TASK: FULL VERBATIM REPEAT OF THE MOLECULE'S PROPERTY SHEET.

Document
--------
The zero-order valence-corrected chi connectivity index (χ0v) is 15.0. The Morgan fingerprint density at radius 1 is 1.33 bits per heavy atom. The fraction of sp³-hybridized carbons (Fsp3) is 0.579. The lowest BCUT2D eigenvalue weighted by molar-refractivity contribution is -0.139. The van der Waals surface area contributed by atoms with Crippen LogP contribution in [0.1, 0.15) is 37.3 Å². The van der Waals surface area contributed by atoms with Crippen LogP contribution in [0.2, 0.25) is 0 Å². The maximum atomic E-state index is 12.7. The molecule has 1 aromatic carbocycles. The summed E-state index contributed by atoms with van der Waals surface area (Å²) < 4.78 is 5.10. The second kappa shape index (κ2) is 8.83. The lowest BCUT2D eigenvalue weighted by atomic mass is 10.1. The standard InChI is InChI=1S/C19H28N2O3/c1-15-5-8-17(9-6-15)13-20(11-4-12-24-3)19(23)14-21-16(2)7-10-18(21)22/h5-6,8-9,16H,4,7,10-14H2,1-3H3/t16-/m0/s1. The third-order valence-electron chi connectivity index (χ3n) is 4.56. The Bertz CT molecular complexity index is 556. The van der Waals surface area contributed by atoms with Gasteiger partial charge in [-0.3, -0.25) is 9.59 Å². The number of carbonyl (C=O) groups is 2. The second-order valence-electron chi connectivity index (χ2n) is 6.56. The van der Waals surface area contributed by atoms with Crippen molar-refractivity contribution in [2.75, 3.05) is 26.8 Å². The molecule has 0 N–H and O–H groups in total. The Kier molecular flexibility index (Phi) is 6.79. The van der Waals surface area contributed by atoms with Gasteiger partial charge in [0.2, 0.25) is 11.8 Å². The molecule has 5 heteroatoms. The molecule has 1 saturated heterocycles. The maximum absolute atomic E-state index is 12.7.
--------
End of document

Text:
The zero-order valence-corrected chi connectivity index (χ0v) is 15.0. The Morgan fingerprint density at radius 1 is 1.33 bits per heavy atom. The fraction of sp³-hybridized carbons (Fsp3) is 0.579. The lowest BCUT2D eigenvalue weighted by molar-refractivity contribution is -0.139. The van der Waals surface area contributed by atoms with Crippen LogP contribution in [0.1, 0.15) is 37.3 Å². The van der Waals surface area contributed by atoms with Crippen LogP contribution in [0.2, 0.25) is 0 Å². The maximum atomic E-state index is 12.7. The molecule has 1 aromatic carbocycles. The summed E-state index contributed by atoms with van der Waals surface area (Å²) < 4.78 is 5.10. The second kappa shape index (κ2) is 8.83. The lowest BCUT2D eigenvalue weighted by atomic mass is 10.1. The standard InChI is InChI=1S/C19H28N2O3/c1-15-5-8-17(9-6-15)13-20(11-4-12-24-3)19(23)14-21-16(2)7-10-18(21)22/h5-6,8-9,16H,4,7,10-14H2,1-3H3/t16-/m0/s1. The third-order valence-electron chi connectivity index (χ3n) is 4.56. The Bertz CT molecular complexity index is 556. The van der Waals surface area contributed by atoms with Gasteiger partial charge in [-0.3, -0.25) is 9.59 Å². The number of carbonyl (C=O) groups is 2. The second-order valence-electron chi connectivity index (χ2n) is 6.56. The van der Waals surface area contributed by atoms with Crippen molar-refractivity contribution in [2.75, 3.05) is 26.8 Å². The molecule has 0 N–H and O–H groups in total. The Kier molecular flexibility index (Phi) is 6.79. The van der Waals surface area contributed by atoms with Gasteiger partial charge in [0.2, 0.25) is 11.8 Å². The molecule has 5 heteroatoms. The molecule has 1 saturated heterocycles. The maximum absolute atomic E-state index is 12.7.